Serge Gainsbourg would have been a really interesting person to work with. He was a French musician who had an amazing sense of cool about him. I don’t understand a word he’s saying but there’s a subtlety to it all that is fantastic. As far as new artists? There’s no one off the top of my head that I can name right now but that’s just because I’ve conditioned myself to work solo for so long. I feel like if I need someone to rap on the track, I’m going to rap, if I need someone to sing, I’m going to sing. I like the way I rap, why would I need someone else? But you never know, interesting things come from collaborations so we’ll see.

What’s the name of your new album?

The name of the album is It’s a Poor Sort of Memory That Only Works Backwards. It’s a quest to discover my true nature. If it is truly that of a god, what sort of implications does that have? What is this thing called consciousness?

Do you feel you’ve kept the same musical style as your first album or have you changed?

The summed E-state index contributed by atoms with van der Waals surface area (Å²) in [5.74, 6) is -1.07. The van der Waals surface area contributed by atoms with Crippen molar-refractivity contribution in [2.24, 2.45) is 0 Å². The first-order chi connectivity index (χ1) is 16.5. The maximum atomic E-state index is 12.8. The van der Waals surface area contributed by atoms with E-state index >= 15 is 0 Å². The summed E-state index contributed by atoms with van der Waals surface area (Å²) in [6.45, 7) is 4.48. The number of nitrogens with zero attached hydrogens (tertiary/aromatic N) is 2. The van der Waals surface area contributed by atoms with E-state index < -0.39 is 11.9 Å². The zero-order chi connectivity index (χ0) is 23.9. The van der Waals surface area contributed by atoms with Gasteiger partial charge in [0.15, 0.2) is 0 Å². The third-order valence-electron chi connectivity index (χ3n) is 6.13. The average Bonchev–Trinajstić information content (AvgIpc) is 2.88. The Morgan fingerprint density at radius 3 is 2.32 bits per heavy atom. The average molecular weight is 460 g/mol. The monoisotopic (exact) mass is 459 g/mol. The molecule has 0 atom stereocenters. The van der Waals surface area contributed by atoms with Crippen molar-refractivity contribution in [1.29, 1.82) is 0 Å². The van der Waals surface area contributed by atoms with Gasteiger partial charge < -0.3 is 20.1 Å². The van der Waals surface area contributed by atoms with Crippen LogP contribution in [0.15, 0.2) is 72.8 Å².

I’m always going to be experimenting, always going to be changing. But if there is one consistency that runs through it all I guess it would be that I like to keep things minimal, production-wise. I want to achieve a great design using the least amount of elements possible. What can I get rid of? That’s always a question I ask myself. What can people expect from me? A sense of minimalism, the use of negative space, and also constant innovation. I always got my ears open to the old and the new. If I’m out somewhere it’s usually not to be social, it’s to conduct research.